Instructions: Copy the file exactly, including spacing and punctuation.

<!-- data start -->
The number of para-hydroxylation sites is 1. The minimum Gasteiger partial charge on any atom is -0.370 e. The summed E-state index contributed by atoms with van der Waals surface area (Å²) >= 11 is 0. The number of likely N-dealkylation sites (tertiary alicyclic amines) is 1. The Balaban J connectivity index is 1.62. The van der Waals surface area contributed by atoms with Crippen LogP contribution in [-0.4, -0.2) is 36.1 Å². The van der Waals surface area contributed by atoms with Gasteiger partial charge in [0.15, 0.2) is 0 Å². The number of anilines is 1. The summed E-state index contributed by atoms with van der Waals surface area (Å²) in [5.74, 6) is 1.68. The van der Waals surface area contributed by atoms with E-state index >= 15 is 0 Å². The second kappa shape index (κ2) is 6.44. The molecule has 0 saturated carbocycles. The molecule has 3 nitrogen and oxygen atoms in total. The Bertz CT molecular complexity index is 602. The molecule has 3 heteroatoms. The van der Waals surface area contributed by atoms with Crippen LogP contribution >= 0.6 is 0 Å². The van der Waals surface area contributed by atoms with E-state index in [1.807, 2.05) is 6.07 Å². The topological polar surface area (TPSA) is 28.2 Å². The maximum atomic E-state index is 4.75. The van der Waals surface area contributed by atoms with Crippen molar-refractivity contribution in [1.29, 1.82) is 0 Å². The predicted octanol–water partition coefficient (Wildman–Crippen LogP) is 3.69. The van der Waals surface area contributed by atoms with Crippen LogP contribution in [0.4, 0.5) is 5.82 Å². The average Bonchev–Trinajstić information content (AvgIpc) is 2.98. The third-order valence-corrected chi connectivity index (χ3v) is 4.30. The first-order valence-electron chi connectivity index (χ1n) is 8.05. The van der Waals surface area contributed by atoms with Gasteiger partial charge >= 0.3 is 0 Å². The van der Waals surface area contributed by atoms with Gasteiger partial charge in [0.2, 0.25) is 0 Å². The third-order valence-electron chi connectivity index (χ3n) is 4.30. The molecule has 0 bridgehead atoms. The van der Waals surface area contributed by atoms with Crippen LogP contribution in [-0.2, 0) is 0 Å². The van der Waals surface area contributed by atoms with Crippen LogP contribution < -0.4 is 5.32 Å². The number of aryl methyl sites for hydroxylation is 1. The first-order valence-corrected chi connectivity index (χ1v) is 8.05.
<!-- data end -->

The number of para-hydroxylation sites is 1. The minimum Gasteiger partial charge on any atom is -0.370 e. The summed E-state index contributed by atoms with van der Waals surface area (Å²) >= 11 is 0. The number of likely N-dealkylation sites (tertiary alicyclic amines) is 1. The Balaban J connectivity index is 1.62. The van der Waals surface area contributed by atoms with Crippen LogP contribution in [-0.4, -0.2) is 36.1 Å². The van der Waals surface area contributed by atoms with Gasteiger partial charge in [0.15, 0.2) is 0 Å². The number of anilines is 1. The summed E-state index contributed by atoms with van der Waals surface area (Å²) in [5.74, 6) is 1.68. The van der Waals surface area contributed by atoms with E-state index >= 15 is 0 Å². The second kappa shape index (κ2) is 6.44. The molecule has 0 saturated carbocycles. The molecule has 3 nitrogen and oxygen atoms in total. The Bertz CT molecular complexity index is 602. The molecule has 3 heteroatoms. The van der Waals surface area contributed by atoms with Crippen LogP contribution >= 0.6 is 0 Å². The van der Waals surface area contributed by atoms with E-state index in [1.807, 2.05) is 6.07 Å². The topological polar surface area (TPSA) is 28.2 Å². The maximum atomic E-state index is 4.75. The van der Waals surface area contributed by atoms with Crippen molar-refractivity contribution in [1.29, 1.82) is 0 Å². The predicted octanol–water partition coefficient (Wildman–Crippen LogP) is 3.69. The van der Waals surface area contributed by atoms with Crippen LogP contribution in [0.4, 0.5) is 5.82 Å². The average Bonchev–Trinajstić information content (AvgIpc) is 2.98. The third-order valence-corrected chi connectivity index (χ3v) is 4.30. The first-order valence-electron chi connectivity index (χ1n) is 8.05. The van der Waals surface area contributed by atoms with Gasteiger partial charge >= 0.3 is 0 Å². The van der Waals surface area contributed by atoms with Gasteiger partial charge in [0.2, 0.25) is 0 Å². The third-order valence-electron chi connectivity index (χ3n) is 4.30. The molecule has 0 bridgehead atoms. The van der Waals surface area contributed by atoms with Crippen LogP contribution in [-0.2, 0) is 0 Å². The van der Waals surface area contributed by atoms with Crippen LogP contribution < -0.4 is 5.32 Å². The number of aryl methyl sites for hydroxylation is 1. The first-order valence-corrected chi connectivity index (χ1v) is 8.05.